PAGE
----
How historically accurate is the portrayal of women in Peaky Blinders?
James Cresswell gravatar avitar

How historically accurate is the portrayal of women in Peaky Blinders?

Author: James Cresswell | Posted on: 9 September 2019

One of the many reasons behind the wide popular appeal of the BBC series, Peaky Blinders, is the show's well-written female characters. Speaking to Radio Times, the series' creator Steven Knight talked about how he wanted Peaky Blinders to reflect the interesting changes that were taking place during the era depicted in the show:

"In the period after the First World War, women were incredibly powerful in working-class communities. While the men were away at war, the workplace — including illegal gambling rackets — had been run perfectly well, if not better, by women ... I wanted to reflect that — and do justice to those women."

This interest in gender roles can be seen manifested in the show's many strong female characters, such as Helen McCrory's "Aunt Pol"; and in this — the third of our Discovering the Real Peaky Blinders series — historian Carl Chinn takes a closer look at the roles that women played in British working class life.

Missed the other videos in our series? Check them out below:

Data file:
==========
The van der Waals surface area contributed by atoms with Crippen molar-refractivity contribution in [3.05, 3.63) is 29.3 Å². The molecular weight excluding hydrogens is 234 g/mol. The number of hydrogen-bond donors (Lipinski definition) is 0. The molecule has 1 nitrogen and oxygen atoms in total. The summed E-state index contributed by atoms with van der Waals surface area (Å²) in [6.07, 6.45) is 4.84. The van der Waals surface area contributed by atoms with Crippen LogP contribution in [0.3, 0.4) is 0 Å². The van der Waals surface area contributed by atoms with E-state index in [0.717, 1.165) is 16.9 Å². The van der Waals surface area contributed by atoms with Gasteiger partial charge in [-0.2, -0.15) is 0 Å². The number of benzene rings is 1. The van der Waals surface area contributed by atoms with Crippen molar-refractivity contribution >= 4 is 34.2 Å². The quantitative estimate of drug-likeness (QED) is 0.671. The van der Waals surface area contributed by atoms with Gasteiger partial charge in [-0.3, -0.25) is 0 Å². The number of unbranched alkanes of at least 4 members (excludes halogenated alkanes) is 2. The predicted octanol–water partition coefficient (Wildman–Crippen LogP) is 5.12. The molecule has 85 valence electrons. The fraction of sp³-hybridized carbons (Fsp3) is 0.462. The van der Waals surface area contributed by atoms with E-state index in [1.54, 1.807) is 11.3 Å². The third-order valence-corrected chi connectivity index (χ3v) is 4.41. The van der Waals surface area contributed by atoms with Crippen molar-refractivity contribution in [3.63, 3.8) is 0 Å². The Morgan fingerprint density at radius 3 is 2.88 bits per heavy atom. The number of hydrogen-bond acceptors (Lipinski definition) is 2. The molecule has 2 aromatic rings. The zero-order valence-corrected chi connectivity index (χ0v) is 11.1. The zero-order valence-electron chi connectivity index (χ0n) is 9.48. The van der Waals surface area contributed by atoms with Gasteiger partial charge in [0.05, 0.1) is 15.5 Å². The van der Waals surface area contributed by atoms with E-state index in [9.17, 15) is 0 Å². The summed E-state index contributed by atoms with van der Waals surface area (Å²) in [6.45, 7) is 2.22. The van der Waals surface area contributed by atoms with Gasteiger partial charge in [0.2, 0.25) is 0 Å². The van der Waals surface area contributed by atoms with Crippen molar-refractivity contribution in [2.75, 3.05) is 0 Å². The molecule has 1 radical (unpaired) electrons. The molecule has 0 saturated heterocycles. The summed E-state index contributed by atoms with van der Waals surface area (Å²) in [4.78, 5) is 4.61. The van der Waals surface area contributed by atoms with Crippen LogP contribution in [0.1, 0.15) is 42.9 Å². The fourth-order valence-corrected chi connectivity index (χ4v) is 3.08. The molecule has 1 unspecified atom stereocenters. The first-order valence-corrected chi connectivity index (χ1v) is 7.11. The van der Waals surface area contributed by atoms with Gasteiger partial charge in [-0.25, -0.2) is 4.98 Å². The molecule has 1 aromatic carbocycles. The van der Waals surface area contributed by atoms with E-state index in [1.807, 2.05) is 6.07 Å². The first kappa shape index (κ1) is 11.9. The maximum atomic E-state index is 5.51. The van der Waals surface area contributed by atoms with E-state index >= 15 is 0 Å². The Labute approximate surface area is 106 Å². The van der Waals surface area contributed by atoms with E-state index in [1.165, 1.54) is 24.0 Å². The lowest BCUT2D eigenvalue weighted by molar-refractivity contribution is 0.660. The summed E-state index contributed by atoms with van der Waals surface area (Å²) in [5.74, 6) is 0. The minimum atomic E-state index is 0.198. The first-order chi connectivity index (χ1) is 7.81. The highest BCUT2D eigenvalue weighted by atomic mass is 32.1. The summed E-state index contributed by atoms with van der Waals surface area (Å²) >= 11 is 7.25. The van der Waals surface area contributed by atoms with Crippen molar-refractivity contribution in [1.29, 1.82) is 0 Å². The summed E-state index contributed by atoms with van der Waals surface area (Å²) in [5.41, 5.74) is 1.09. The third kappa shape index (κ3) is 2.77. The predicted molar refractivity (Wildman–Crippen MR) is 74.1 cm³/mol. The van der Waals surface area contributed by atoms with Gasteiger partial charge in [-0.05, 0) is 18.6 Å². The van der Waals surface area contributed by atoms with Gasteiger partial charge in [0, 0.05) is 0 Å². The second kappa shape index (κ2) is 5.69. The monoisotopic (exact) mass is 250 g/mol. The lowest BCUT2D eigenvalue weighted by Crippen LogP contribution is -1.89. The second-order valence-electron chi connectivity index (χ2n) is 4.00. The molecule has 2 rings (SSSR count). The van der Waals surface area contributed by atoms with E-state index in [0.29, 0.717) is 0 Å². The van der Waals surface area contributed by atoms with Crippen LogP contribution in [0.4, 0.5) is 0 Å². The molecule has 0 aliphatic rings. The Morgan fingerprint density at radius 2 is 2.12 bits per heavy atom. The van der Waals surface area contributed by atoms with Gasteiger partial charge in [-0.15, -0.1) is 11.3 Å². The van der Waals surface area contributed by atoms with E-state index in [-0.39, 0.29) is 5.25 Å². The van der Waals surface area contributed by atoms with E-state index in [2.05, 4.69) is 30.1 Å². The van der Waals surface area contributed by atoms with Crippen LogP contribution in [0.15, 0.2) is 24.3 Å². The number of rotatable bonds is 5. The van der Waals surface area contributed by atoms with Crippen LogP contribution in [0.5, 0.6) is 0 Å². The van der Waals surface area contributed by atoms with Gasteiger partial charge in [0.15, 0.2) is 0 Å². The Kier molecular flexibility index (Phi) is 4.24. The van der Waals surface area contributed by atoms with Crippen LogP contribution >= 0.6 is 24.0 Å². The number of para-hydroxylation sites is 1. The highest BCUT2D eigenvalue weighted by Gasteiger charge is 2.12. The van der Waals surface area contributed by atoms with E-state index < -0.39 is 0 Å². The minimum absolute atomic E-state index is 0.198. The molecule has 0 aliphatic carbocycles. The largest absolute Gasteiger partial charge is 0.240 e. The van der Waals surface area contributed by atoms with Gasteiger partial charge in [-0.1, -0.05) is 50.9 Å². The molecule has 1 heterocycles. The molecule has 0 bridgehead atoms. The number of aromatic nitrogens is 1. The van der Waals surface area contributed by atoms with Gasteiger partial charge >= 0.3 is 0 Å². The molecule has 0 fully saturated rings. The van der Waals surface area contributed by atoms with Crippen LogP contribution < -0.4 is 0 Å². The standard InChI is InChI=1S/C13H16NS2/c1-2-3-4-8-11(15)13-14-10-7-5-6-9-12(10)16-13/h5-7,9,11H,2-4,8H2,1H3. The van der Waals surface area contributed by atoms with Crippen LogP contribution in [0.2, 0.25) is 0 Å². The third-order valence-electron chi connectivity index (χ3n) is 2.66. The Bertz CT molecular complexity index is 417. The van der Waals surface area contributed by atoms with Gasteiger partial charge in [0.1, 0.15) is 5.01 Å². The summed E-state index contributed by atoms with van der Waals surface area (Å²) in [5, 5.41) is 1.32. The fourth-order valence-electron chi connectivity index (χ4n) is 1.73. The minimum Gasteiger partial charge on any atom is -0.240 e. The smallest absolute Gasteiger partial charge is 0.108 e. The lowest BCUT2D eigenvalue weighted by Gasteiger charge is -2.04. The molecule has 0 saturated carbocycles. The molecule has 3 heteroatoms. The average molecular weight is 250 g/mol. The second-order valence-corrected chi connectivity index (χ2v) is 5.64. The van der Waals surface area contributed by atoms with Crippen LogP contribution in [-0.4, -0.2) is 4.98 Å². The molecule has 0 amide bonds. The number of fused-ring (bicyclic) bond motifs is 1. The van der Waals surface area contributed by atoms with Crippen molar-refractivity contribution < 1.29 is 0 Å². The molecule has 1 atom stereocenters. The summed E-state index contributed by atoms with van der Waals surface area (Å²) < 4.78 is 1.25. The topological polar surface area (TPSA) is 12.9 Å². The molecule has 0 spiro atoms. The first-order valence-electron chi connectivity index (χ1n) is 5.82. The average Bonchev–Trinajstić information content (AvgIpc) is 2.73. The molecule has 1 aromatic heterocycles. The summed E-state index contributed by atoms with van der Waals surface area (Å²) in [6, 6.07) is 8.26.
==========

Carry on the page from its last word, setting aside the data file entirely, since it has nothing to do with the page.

birmingham-women

Transcript

There are many strengths to the drama Peaky Blinders, one of which is the way it emphasises the role of strong working class women like Aunt Polly, the character played so well by Helen McCrory — intelligent, determined, forceful. She was deeply involved with the business of the Shelbys and their Peaky Blinder gang. But in reality, were women as active in the affairs of the real and notorious Birmingham gang of 1920s? In 1910, as it was moving onto the national stage as a gang leader, Billy Kimber abandoned his Birmingham wife to live and die in poverty.

Yet there were many strong women in the backstreets of urban Britain. They were not involved in the gangs, but they were involved in their communities. Unlike middle class women, who are mostly restricted to their home, poorer women were out about in the street. And they took on many roles in the community, like laying out the dead, bringing babies into the world, sorting youngsters out and bringing them to order. They were vital and they were essential to working class life. There were other working class women who strove to improve the conditions of women in the backstreet and also of the working class in general. One of them was the real Jessie Eden, who was portrayed in series 4 as a popular and influential trade union leader.

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Author: James Cresswell

James Cresswell gravatar avitar
James is our copywriter intern here at Ember Television. He joined us after studying an MA programme in Film and Television: Research and Production at the University of Birmingham.
How historically accurate is the portrayal of women in Peaky Blinders?

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